By Caroline Williams
It was an uneventful flight from Reagan National to St. Louis, Missouri. Lore, my sister, met me at the airport; and Gena Bonini picked me up at her house the next day. So far, so good. But then . . . . . . .
We arrived at the campsite (the start and finish of Berryman Trail Runs) at around 9:30 p.m. Much later than we anticipated. It was raining, so we rushed to get the tent up. It took me a while to fall asleep; but once I did, I slept soundly.
It was a cool morning, but it definitely warmed up. The 50-milers face two, 25-mile loops, with one, short, out-and-back section. Lush greenery dominates the primitive campsite, and over 90 percent of the course is shaded. There are no major hills. Switchbacks have reduced all of them. It's also not a technical course. I covered the first loop way too fast, so I was dogging it on the second. There was only one, real water crossing. I only had to endure a small blister on the bottom of my right foot.
The aid people were truly fantastic. They reminded me of the BRR aid folks. Several aid stations had a theme thing going on. I saw a bride, man in grass skirt, pregnant woman, scarecrow . . . They offered me words of encouragement when I felt (and probably looked) crappy. They offered me ice, when I definitely needed it, but didn't think to ask for it.
The next day, I told the race director, David White, that I truly meant what I said when I told him that these aid station folks were the greatest bunch of people I've ever encountered. Maybe I didn't expect such a level of service from mid-westerners. Maybe I thought that we, VHTRCers, have the best volunteers in the entire United States. Maybe I was just so dogging it that I appreciated every little thing they did for me. All I know is that they were just what I needed in that space and time. The icing on the cake was seeing Gena at the final aid station, just two miles from the finish!! So wonderfully surprised to see her there. So thankful that she opted for the marathon so that she could be there for me and other runners!!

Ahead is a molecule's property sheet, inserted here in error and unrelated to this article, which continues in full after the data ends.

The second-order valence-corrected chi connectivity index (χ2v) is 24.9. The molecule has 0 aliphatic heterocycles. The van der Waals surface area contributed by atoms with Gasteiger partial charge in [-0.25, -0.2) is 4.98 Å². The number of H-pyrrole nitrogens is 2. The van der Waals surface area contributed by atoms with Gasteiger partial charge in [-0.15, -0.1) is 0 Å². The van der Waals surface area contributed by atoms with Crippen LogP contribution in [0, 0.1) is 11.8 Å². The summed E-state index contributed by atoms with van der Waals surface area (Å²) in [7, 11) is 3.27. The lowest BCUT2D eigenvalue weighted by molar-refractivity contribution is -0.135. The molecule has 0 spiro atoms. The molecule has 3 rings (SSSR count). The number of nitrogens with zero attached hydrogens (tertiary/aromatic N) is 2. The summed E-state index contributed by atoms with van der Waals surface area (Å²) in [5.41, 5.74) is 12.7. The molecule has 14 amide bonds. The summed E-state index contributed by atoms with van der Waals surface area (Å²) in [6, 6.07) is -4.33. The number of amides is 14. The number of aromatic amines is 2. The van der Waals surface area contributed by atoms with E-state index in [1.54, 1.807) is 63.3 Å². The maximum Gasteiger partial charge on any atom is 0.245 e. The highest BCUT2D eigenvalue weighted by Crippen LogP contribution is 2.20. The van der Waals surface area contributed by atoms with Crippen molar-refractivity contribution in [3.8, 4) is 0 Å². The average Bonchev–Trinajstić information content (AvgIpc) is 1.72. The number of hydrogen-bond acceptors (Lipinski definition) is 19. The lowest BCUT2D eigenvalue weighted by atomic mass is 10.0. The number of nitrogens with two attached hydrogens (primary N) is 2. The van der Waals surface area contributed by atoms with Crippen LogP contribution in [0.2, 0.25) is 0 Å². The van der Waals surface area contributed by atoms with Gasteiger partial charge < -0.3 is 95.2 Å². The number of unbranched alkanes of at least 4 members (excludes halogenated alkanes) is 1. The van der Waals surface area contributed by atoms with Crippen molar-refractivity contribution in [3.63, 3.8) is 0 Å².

The most difficult part of this whole weekend was trying to sleep, without a shower, in a tent after the run. Wet wipes don't cut it after being out there for over 12 hours on a humid day. A sleeping bag, which served me well for Friday night, was too warm for me Saturday night. It rained again on Saturday night. If I do this again, I'm definitely getting a regular hotel room for after the race, or renting a nice RV for the weekend. It wasn't all bad. Gena's excellent filet mignon and corn on the cob filled the spot perfectly!
We finally showered on Sunday morning at a much larger, and more civilized campground about eight miles from the race site. It was another warm, sunny day; and we stopped a few times to eat, and to tour a sculpture garden. At around 5 pm, I was introduced to the members of Gena's hash group for my first hash run. "I'm Caroline." The guy responds, "Be My Friend." I'm kind of bewildered. Gena just looks at me. I see another guy, smoking a cigarette! I walk over to him, coughing, hesitating to introduce myself. Gena tells me, "That's Butt Sucker." I finally get it. I didn't fall at all during the 50-miler, but I fall on some rocks that resulted in sore ribs during this, my first hash run. Sitting in a Thai restaurant near where we started and finished, I am thinking, what a fun group!
I am driven back to my sister's house. My parents came up from their home in Branson. They've been there for a couple of hours. This time, I'm not nervous to face my parents. I face heavy questions. I anticipate Mom's obligatory hugg, and Dad's five-second, "good to see you" one. It's all good.